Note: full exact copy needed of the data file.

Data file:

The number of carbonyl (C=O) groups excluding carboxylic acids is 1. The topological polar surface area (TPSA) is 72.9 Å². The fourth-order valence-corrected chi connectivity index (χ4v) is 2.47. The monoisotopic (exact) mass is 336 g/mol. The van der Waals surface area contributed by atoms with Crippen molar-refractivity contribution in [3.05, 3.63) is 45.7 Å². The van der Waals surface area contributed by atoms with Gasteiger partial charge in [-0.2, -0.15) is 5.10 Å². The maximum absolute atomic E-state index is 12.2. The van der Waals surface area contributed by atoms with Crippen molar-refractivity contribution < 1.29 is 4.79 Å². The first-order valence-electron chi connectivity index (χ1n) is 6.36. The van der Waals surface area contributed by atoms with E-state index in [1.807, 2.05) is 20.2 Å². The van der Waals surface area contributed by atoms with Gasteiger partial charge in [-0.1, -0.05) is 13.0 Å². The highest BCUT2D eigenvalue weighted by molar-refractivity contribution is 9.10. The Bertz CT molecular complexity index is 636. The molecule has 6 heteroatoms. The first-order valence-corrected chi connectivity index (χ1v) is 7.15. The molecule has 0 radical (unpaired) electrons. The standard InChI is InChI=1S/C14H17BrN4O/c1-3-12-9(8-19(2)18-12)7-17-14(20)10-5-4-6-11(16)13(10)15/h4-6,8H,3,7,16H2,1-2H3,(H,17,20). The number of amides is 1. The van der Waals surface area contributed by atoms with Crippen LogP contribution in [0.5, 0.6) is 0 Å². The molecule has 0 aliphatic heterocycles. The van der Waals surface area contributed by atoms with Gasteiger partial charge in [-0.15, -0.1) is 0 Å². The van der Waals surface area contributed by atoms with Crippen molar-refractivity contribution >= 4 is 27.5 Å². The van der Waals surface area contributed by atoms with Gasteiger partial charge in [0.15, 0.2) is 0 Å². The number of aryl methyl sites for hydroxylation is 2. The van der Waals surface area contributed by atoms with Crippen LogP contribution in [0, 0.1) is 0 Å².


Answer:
The number of carbonyl (C=O) groups excluding carboxylic acids is 1. The topological polar surface area (TPSA) is 72.9 Å². The fourth-order valence-corrected chi connectivity index (χ4v) is 2.47. The monoisotopic (exact) mass is 336 g/mol. The van der Waals surface area contributed by atoms with Crippen molar-refractivity contribution in [3.05, 3.63) is 45.7 Å². The van der Waals surface area contributed by atoms with Gasteiger partial charge in [-0.2, -0.15) is 5.10 Å². The maximum absolute atomic E-state index is 12.2. The van der Waals surface area contributed by atoms with Crippen molar-refractivity contribution < 1.29 is 4.79 Å². The first-order valence-electron chi connectivity index (χ1n) is 6.36. The van der Waals surface area contributed by atoms with E-state index in [1.807, 2.05) is 20.2 Å². The van der Waals surface area contributed by atoms with Gasteiger partial charge in [-0.1, -0.05) is 13.0 Å². The highest BCUT2D eigenvalue weighted by molar-refractivity contribution is 9.10. The Bertz CT molecular complexity index is 636. The molecule has 6 heteroatoms. The first-order valence-corrected chi connectivity index (χ1v) is 7.15. The molecule has 0 radical (unpaired) electrons. The standard InChI is InChI=1S/C14H17BrN4O/c1-3-12-9(8-19(2)18-12)7-17-14(20)10-5-4-6-11(16)13(10)15/h4-6,8H,3,7,16H2,1-2H3,(H,17,20). The number of amides is 1. The van der Waals surface area contributed by atoms with Crippen LogP contribution in [0.5, 0.6) is 0 Å². The molecule has 0 aliphatic heterocycles. The van der Waals surface area contributed by atoms with Gasteiger partial charge in [-0.15, -0.1) is 0 Å². The van der Waals surface area contributed by atoms with Crippen molar-refractivity contribution >= 4 is 27.5 Å². The van der Waals surface area contributed by atoms with Gasteiger partial charge in [0.15, 0.2) is 0 Å². The number of aryl methyl sites for hydroxylation is 2. The van der Waals surface area contributed by atoms with Crippen LogP contribution in [0, 0.1) is 0 Å².